Older Americans More Susceptible to Long COVID

For the past 2½ years, we've heard more about COVID-19 than we'd care to. I can't recall a day when I didn't read, hear or see something about it.


Of all the many aspects of this pandemic, one that is of particular interest to me is how differently people react to the virus.


I'll bet millions of people around the world were infected and never knew it. Because they didn't experience any symptoms. Probably millions of others only had mild symptoms and didn't get tested.


Yes, there were plenty of people who tested positive. At last count I believe it was about 85 million in the United States. Many of them got very sick. Some were hospitalized. Far too many died.


What has many scientists and CDC officials baffled is why some people suffer from what's been called "long COVID." This refers to ongoing or new health problems occurring at least four weeks after an infection.


Growing Number Report Persisting Symptoms


Millions who were diagnosed with the virus – as long as two years ago – still experience lingering symptoms. Especially older Americans.


The CDC made this statement in a recent Morbidity and Mortality Weekly Report. "A growing number of persons previously infected with SARS-CoV-2… have reported persistent symptoms.


"Or the onset of long-term symptoms, four or more weeks after acute COVID-19. These symptoms are commonly referred to as post-COVID conditions. Or long COVID."


A study published in the British Medical Journal (BMJ) reported that 32% of older adults in the U.S who survived COVID infections had long COVID symptoms. The study involved more than 87,000 adults 65 and older who were infected in 2020.


Dr. Ken Cohen is co-author of the BMJ study. He isn't surprised older Americans are more at risk. "On average, older adults are less resilient," he said. "They don't have the same ability to bounce back from serious illness."


Wide Variety of Symptoms


What are long COVID symptoms? As you'd expect, there are many. And they're all across the board.


General symptoms include fatigue, plus muscle and joint pain. Respiratory symptoms include shortness of breath. Heart symptoms include chest pain or rapid heartbeat.


Neurological symptoms include what is referred to as "brain fog." Such as problems concentrating. As well as issues with language and memory.


In addition to these symptoms, there are other potential issues for COVID-19 survivors. They have twice the risk for developing a clot in the lung (pulmonary embolism). Or other lung problems.


One in five COVID survivors between 18 and 64 experiences at least one condition possibly connected to their previous infection. That percentage moves up to one in four for those 65+.


The 'Why' Remains a Mystery


You'd think the more serious one's symptoms were during infection, the more likely they'd experience long COVID. But that's not necessarily the case. The CDC tells us 75% of long COVID patients were not hospitalized for their original illness.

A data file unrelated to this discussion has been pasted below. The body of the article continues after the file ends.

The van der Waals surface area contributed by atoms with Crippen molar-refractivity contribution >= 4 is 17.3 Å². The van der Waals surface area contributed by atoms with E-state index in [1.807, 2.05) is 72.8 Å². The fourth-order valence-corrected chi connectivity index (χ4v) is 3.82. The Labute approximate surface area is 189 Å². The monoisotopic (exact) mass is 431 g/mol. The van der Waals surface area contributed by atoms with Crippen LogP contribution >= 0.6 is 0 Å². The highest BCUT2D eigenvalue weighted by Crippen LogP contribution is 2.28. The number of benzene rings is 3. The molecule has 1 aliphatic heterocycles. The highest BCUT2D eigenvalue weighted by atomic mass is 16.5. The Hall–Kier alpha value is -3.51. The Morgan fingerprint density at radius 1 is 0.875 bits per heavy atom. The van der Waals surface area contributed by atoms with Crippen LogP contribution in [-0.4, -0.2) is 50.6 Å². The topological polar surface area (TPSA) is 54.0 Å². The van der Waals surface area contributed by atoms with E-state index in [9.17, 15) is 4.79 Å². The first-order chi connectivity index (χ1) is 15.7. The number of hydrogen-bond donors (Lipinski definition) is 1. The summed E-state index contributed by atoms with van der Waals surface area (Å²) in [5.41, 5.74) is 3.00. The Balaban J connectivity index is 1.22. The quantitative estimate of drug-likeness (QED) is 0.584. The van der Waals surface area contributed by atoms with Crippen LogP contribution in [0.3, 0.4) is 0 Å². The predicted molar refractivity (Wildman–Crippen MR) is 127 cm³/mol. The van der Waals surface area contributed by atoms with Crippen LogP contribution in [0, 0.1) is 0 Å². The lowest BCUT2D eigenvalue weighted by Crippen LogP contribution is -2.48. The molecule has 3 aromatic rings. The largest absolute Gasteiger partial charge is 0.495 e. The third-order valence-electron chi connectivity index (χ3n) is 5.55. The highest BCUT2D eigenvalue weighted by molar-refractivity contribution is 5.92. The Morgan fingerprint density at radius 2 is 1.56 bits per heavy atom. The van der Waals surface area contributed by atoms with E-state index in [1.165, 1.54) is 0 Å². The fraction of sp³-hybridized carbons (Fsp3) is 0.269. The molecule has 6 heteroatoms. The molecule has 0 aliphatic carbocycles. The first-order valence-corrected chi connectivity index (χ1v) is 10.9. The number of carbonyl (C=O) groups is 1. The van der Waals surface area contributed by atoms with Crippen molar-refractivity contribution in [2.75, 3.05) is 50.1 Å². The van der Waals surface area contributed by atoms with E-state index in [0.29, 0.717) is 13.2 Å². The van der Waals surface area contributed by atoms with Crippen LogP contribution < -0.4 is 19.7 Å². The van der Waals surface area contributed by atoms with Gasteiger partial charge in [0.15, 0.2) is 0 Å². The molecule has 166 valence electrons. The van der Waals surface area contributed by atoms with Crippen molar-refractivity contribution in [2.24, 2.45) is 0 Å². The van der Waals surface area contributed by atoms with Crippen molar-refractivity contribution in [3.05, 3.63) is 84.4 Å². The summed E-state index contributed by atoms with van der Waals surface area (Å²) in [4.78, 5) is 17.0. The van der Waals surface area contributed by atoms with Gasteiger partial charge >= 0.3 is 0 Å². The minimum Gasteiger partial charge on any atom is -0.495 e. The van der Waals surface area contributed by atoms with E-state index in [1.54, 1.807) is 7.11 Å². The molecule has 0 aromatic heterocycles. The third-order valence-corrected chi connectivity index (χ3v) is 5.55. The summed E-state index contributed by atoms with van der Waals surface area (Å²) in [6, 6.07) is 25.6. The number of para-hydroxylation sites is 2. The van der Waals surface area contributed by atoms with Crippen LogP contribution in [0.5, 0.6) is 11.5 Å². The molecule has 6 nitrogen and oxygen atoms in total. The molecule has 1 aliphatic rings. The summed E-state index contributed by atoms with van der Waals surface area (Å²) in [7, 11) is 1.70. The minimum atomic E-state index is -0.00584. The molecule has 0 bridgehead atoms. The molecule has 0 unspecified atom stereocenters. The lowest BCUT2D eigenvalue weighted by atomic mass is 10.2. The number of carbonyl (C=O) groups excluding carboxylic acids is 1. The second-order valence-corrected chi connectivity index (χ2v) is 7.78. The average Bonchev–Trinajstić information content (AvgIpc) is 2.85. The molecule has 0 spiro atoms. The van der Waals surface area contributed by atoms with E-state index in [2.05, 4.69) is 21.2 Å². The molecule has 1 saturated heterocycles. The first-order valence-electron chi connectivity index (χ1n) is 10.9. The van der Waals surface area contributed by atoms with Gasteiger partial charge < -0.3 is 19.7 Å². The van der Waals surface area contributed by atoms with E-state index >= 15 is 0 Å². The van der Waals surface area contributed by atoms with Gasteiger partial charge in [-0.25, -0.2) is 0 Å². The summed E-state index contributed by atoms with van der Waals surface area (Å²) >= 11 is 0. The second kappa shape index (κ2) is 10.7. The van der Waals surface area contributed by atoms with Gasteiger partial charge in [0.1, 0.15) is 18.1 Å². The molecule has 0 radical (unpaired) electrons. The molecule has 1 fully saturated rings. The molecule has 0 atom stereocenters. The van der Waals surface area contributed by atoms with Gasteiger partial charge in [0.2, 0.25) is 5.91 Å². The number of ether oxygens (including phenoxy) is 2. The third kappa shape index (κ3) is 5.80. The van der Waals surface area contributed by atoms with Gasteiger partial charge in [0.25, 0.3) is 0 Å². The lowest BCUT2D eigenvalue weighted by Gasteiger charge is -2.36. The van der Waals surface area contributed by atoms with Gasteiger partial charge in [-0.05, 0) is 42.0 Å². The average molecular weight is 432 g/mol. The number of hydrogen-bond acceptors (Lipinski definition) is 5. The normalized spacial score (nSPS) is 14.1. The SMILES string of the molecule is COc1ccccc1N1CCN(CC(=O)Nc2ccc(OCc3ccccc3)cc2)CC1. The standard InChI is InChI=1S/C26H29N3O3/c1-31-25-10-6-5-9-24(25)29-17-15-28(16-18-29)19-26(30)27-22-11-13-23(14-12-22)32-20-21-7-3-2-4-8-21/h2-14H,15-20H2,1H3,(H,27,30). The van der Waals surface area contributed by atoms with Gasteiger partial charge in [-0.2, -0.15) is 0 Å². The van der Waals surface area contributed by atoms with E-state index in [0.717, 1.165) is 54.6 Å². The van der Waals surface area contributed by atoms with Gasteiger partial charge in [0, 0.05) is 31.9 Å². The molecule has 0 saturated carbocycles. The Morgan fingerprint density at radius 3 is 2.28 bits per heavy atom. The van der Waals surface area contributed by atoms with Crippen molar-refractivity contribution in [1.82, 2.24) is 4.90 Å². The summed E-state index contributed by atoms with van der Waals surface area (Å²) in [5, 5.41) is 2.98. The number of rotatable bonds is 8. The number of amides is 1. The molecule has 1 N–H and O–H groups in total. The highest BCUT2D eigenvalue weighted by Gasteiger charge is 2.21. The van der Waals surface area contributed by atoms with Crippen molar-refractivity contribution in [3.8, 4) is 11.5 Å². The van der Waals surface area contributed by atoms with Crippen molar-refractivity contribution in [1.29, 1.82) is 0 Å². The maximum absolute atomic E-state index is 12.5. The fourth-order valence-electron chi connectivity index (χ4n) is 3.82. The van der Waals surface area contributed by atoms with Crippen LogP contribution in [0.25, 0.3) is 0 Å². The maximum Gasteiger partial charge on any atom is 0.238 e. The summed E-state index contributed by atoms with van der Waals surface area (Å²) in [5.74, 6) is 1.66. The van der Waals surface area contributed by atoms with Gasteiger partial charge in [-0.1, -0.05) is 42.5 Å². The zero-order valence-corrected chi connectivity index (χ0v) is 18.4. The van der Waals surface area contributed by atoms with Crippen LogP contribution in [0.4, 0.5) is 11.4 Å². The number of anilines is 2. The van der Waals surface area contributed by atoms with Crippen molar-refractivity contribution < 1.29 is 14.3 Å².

The CDC's report on long COVID reads in part, "Some people with post-COVID conditions have symptoms that are not explained by tests.


"People with post-COVID conditions may experience health problems from different types and combinations of symptoms happening over different lengths of time."


How's that for vague? By its own admission, the CDC does not know why people get long COVID. Or which symptoms they're most likely to have. Or how those symptoms relate to other conditions.


Most Long COVID Sufferers Are Female


OK, so what about the "when?" When are long COVID symptoms most likely to kick in, if they do? For most, they merely continue from the original infection.


The CDC says for those who develop long COVID, 13% experience symptoms after one month of their initial infection. Only 2.5% experience symptoms after three months.


For those who were hospitalized after their initial infection and then developed long COVID, the latter symptoms occurred after six months.


Some research suggests that 60% of long COVID sufferers are female. If true, that would be consistent with long-term conditions involving similar symptoms. Such as chronic fatigue syndrome.


Immune Response Could Be Key


Dr. Michael Peluso is an infectious disease physician at the University of California, San Diego. His theory is that an overactive immune response to the initial infection might result in long COVID symptoms.


"We know that during acute COVID-19, some people have a really revved-up immune response and some people have a reduced immune response," he said.


"And that response can determine the trajectory of how well somebody does."


A survey conducted in Scotland found that one in eight people hospitalized due to COVID were later diagnosed with heart inflammation. Damage to other organs was also common.


Can It Be Avoided?


With no standard definition of long COVID, there is no diagnostic test to confirm it.


So, how does one try to avoid becoming a long COVID victim? Obviously the best way is not getting infected in the first place.


If you've already had it, that's a mute point. But if you haven't, continue to take precautions. Even if you live in an area where there is very low transmission.


The CDC and many other medical personnel recommend getting vaccinated. And keeping up to date with vaccines.


Other advice includes things you've heard hundreds of times. Including wash your hands regularly, wear a facemask in public places and stay away from people who are sick.


Please do whatever you feel is right to protect yourselves.

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